Beyond 'Back to the Future': Experts serve up tech predictions for 2045
Those predictions didn't exactly pan out, although people are working on each of those concepts. (Screenwriter Bob Gale did get a lot of things — from drones to fingerprint scanners — right, as he told TODAY earlier this year.)
The future is now, and it's pretty cool. But what will the world be like in another 30 years? Three futurists shared their predictions with NBC News.
Katie Aquino, a.k.a. 'Miss Metaverse': Super-fast travel, nanomedicine and virtual immortality
"No longer will expensive and lengthy flights be the norm for world travel," said the futurist and filmmaker known as Miss Metaverse. Instead, frictionless maglev trains will allow "us to travel at speeds in excess of 6,000 miles per hour while only feeling a G1 gravitational force, the same we feel when riding in a car."
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At those speeds, going from New York to Beijing will only take two hours. And if you get sick on your trip?
"Nanotechnology, although not a hot topic today, will likely unlock the keys to destroying cancer cells and 'programming' stem cells for a myriad of health benefits in the future," she said.
Customized drugs will solve a lot of ailments. Death isn't one of them, but we could still find a way to become immortal ... kind of.
"Our future lives may truly be limitless thanks to an organization known as the 2045 Initiative that's working towards a goal of uploading human consciousness into synthetic avatars," she said. "Much like in the movie 'Avatar,' humans may evolve into what are theoretically known as post-humans, human consciousness in upgraded or synthetic bodies."
Jamais Cascio: Jurassic pets and augmented reality clothing
Love the movie 'Jurassic Park' but don't like being eaten by terrifying symbols of man's hubris?
Synthetic biology could let people create "miniature versions of various dinosaurs or other prehistorical creatures," said writer and futurist Jamais Cascio. That might include a "mini-Velociraptor on a leash, with the right behavior modification to make sure it's safe to be around," or a "micro-Brontosaurus that's perfect for a kid to ride."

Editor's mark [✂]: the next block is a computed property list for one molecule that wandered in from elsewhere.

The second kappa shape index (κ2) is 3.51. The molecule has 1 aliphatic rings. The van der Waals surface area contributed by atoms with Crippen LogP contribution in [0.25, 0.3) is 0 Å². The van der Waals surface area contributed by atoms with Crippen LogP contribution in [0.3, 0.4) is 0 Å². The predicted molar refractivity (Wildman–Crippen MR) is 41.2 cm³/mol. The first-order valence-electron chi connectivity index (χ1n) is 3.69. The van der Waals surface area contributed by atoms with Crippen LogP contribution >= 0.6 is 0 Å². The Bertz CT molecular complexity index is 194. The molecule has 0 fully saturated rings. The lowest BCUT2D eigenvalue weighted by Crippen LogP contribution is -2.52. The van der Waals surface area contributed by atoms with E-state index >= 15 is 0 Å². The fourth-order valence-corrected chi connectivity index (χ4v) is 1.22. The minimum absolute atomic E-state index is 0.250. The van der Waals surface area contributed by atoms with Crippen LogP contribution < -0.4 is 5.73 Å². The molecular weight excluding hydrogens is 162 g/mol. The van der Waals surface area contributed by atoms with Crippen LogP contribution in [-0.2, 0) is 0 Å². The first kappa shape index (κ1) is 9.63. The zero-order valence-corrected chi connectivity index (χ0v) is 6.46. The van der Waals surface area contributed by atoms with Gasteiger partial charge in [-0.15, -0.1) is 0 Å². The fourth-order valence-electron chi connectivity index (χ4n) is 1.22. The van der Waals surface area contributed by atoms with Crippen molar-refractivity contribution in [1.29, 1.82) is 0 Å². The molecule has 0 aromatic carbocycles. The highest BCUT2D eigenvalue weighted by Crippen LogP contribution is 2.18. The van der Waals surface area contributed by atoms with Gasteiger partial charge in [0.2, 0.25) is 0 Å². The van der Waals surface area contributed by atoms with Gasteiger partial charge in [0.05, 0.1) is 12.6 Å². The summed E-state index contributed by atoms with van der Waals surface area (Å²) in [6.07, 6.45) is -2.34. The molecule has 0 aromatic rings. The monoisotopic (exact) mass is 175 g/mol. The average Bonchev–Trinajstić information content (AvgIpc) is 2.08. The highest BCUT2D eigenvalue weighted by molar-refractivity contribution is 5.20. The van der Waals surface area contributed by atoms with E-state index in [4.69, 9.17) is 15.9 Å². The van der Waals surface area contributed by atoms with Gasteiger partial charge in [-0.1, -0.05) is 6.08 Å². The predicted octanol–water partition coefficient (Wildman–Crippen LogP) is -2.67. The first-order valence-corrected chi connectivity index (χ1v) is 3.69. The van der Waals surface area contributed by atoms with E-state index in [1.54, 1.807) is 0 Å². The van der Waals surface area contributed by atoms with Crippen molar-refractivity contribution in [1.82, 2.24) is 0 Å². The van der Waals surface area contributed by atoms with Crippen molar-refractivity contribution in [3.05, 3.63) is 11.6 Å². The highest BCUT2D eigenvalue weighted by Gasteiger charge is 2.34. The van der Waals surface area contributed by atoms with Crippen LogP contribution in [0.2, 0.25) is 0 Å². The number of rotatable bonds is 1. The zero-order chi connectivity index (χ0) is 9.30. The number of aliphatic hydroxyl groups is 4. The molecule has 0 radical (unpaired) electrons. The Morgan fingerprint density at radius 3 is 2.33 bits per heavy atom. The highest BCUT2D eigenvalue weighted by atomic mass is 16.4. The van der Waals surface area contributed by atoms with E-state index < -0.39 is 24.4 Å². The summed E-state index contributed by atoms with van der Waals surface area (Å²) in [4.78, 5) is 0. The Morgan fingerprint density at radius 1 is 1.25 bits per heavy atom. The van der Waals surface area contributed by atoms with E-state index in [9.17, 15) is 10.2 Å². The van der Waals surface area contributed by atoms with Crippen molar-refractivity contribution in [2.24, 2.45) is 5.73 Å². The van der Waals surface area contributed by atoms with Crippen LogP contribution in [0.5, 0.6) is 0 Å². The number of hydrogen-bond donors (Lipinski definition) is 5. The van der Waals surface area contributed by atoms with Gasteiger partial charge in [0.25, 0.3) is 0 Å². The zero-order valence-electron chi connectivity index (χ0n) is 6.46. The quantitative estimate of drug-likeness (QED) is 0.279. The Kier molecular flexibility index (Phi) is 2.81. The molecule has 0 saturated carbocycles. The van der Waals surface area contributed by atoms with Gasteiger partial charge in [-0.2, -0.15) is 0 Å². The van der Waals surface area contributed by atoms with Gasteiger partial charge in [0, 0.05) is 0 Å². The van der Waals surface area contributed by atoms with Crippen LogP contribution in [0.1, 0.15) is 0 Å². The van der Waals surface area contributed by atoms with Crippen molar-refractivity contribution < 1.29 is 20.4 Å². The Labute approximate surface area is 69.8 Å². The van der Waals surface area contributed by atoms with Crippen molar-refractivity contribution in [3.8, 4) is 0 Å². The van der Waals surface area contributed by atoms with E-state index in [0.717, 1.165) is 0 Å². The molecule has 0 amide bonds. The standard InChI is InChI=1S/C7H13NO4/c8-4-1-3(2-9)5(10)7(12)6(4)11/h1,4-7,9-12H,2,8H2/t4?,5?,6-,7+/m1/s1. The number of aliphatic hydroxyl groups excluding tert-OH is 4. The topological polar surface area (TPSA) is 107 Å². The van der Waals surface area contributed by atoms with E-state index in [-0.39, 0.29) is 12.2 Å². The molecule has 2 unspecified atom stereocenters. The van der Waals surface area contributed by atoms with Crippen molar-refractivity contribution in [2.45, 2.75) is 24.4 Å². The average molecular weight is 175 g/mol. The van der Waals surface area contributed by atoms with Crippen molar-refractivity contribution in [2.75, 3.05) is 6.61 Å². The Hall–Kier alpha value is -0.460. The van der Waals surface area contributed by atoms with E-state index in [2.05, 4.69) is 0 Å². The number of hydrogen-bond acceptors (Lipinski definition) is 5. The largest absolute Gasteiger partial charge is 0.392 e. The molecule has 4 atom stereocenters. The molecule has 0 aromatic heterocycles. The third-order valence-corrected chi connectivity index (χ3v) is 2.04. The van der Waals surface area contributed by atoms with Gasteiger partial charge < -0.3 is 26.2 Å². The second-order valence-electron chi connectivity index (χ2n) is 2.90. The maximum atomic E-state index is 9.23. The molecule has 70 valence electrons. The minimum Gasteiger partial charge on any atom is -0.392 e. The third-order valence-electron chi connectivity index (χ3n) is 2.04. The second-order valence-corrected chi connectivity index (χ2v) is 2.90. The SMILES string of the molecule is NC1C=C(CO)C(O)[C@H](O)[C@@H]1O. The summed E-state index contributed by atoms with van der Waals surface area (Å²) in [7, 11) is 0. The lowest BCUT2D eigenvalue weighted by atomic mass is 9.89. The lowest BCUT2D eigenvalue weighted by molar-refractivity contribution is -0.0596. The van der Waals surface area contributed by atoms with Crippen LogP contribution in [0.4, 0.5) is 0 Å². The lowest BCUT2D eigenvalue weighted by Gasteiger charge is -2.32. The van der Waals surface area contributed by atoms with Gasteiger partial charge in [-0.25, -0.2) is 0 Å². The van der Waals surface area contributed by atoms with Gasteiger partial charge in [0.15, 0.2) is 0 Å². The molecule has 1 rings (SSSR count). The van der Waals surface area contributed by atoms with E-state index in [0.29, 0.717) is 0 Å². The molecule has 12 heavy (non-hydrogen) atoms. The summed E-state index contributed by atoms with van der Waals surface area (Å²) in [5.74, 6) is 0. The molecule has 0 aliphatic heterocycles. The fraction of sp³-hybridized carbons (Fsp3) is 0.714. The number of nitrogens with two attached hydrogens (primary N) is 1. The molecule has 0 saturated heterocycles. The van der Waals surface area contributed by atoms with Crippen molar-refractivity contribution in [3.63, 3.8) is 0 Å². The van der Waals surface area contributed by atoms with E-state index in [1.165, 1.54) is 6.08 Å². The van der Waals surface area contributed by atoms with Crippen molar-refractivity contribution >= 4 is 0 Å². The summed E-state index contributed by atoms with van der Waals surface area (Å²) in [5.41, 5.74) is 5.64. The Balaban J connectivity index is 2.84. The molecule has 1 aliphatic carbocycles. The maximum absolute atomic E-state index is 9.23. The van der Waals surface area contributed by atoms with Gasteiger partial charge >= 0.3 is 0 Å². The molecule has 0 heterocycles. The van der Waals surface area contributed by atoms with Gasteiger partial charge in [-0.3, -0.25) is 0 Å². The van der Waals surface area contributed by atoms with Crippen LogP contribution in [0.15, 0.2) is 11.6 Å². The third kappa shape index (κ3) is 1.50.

Of course, you want to look when riding around on your designer dinosaur. Hence the augmented reality clothing, which, Cascio said, will be visible to people wearing the "ubiquitous smart glasses, digital contact lenses, and eye upgrades."
"Imagine a dress that looks like (and acts like) it's made of water," he said. "Or a Halloween costume that appears to be entirely made of living spiders."
That would look great with a pair of sneakers with power laces.
James Canton: Digital memories, robot soldiers and deep space exploration
Sharing a Facebook photo won't seem very impressive in 2045, according to James Canton, a futurist, writer and business consultant.
That's because people will share "entertainment memories," which are "like real-time videos," he said, "except others can experience the emotion, physical sensation and actual experience as if they were there."
Intense and kind of creepy! Gene-editing will eliminate genetic diseases, he predicted, and replica organs will be printable on demand.
And yes, "Terminator" fans, there will be machine combat as "robots fight our wars, no more human soldiers."
There is no guarantee that any of these technologies will arrive, of course. Hopefully by 2045, we will see at least some of the predictions from "Back to the Future Part II" come true, although there is a decent chance we still won't have flying cars and the Chicago Cubs (currently losing in the playoffs to the Mets) will still be waiting for their first World Series win since 1908.
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